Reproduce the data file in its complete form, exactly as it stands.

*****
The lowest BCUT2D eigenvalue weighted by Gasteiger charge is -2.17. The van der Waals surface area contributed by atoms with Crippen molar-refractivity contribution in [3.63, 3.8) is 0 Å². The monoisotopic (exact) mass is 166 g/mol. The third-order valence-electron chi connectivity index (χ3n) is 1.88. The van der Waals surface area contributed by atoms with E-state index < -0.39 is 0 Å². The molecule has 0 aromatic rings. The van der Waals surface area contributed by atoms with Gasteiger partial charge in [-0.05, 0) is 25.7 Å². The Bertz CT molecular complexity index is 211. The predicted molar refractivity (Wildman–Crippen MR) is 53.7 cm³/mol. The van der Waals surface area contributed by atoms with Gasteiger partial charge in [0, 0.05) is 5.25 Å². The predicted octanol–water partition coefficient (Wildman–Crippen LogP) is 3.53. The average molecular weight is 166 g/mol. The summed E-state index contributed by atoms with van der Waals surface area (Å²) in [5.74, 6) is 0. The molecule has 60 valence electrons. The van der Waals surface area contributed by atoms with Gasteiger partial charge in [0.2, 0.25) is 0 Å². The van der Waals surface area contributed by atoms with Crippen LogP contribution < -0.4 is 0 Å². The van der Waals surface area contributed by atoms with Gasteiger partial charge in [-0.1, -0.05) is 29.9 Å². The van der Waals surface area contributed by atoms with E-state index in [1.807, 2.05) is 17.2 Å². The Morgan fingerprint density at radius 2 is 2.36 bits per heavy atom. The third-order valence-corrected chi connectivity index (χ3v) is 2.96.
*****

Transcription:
The lowest BCUT2D eigenvalue weighted by Gasteiger charge is -2.17. The van der Waals surface area contributed by atoms with Crippen molar-refractivity contribution in [3.63, 3.8) is 0 Å². The monoisotopic (exact) mass is 166 g/mol. The third-order valence-electron chi connectivity index (χ3n) is 1.88. The van der Waals surface area contributed by atoms with E-state index < -0.39 is 0 Å². The molecule has 0 aromatic rings. The van der Waals surface area contributed by atoms with Gasteiger partial charge in [-0.05, 0) is 25.7 Å². The Bertz CT molecular complexity index is 211. The predicted molar refractivity (Wildman–Crippen MR) is 53.7 cm³/mol. The van der Waals surface area contributed by atoms with Gasteiger partial charge in [0, 0.05) is 5.25 Å². The predicted octanol–water partition coefficient (Wildman–Crippen LogP) is 3.53. The average molecular weight is 166 g/mol. The summed E-state index contributed by atoms with van der Waals surface area (Å²) in [5.74, 6) is 0. The molecule has 60 valence electrons. The van der Waals surface area contributed by atoms with Gasteiger partial charge in [0.2, 0.25) is 0 Å². The van der Waals surface area contributed by atoms with Crippen LogP contribution < -0.4 is 0 Å². The van der Waals surface area contributed by atoms with Gasteiger partial charge in [-0.1, -0.05) is 29.9 Å². The van der Waals surface area contributed by atoms with E-state index in [1.807, 2.05) is 17.2 Å². The Morgan fingerprint density at radius 2 is 2.36 bits per heavy atom. The third-order valence-corrected chi connectivity index (χ3v) is 2.96.